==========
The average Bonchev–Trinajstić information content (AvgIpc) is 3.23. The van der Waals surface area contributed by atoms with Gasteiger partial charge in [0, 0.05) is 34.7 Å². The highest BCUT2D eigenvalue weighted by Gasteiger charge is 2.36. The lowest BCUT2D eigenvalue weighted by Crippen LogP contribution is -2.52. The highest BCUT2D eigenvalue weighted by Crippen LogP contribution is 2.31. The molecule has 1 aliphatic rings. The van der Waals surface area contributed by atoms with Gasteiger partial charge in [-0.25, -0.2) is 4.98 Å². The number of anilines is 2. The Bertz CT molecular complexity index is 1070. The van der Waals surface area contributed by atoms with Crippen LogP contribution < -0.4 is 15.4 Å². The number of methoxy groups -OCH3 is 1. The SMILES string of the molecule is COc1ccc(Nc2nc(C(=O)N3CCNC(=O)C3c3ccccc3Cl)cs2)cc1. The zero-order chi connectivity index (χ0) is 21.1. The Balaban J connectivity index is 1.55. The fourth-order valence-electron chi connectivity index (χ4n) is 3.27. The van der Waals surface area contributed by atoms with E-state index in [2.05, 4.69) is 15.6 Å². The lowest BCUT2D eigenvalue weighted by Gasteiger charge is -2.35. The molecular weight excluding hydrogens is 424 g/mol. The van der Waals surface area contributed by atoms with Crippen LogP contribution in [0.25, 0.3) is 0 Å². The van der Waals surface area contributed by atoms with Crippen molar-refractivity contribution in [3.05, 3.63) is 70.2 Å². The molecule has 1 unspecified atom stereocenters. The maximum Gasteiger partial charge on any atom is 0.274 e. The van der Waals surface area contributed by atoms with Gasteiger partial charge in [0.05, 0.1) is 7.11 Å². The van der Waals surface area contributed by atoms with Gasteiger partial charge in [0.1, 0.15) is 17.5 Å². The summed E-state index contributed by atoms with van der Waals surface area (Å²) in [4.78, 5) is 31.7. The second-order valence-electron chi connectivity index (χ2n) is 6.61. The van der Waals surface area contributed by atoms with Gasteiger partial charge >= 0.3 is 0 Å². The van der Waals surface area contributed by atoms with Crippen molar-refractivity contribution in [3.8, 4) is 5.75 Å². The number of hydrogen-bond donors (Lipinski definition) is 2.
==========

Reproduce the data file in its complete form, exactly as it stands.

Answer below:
The average Bonchev–Trinajstić information content (AvgIpc) is 3.23. The van der Waals surface area contributed by atoms with Gasteiger partial charge in [0, 0.05) is 34.7 Å². The highest BCUT2D eigenvalue weighted by Gasteiger charge is 2.36. The lowest BCUT2D eigenvalue weighted by Crippen LogP contribution is -2.52. The highest BCUT2D eigenvalue weighted by Crippen LogP contribution is 2.31. The molecule has 1 aliphatic rings. The van der Waals surface area contributed by atoms with Gasteiger partial charge in [-0.25, -0.2) is 4.98 Å². The number of anilines is 2. The Bertz CT molecular complexity index is 1070. The van der Waals surface area contributed by atoms with Crippen LogP contribution < -0.4 is 15.4 Å². The number of methoxy groups -OCH3 is 1. The SMILES string of the molecule is COc1ccc(Nc2nc(C(=O)N3CCNC(=O)C3c3ccccc3Cl)cs2)cc1. The zero-order chi connectivity index (χ0) is 21.1. The Balaban J connectivity index is 1.55. The fourth-order valence-electron chi connectivity index (χ4n) is 3.27. The van der Waals surface area contributed by atoms with E-state index in [2.05, 4.69) is 15.6 Å². The lowest BCUT2D eigenvalue weighted by Gasteiger charge is -2.35. The molecular weight excluding hydrogens is 424 g/mol. The van der Waals surface area contributed by atoms with Crippen LogP contribution in [0.25, 0.3) is 0 Å². The van der Waals surface area contributed by atoms with Crippen molar-refractivity contribution in [3.05, 3.63) is 70.2 Å². The molecule has 1 unspecified atom stereocenters. The maximum Gasteiger partial charge on any atom is 0.274 e. The van der Waals surface area contributed by atoms with Gasteiger partial charge in [0.05, 0.1) is 7.11 Å². The van der Waals surface area contributed by atoms with Gasteiger partial charge in [0.1, 0.15) is 17.5 Å². The summed E-state index contributed by atoms with van der Waals surface area (Å²) in [4.78, 5) is 31.7. The second-order valence-electron chi connectivity index (χ2n) is 6.61. The van der Waals surface area contributed by atoms with Gasteiger partial charge >= 0.3 is 0 Å². The van der Waals surface area contributed by atoms with Crippen molar-refractivity contribution in [3.8, 4) is 5.75 Å². The number of hydrogen-bond donors (Lipinski definition) is 2.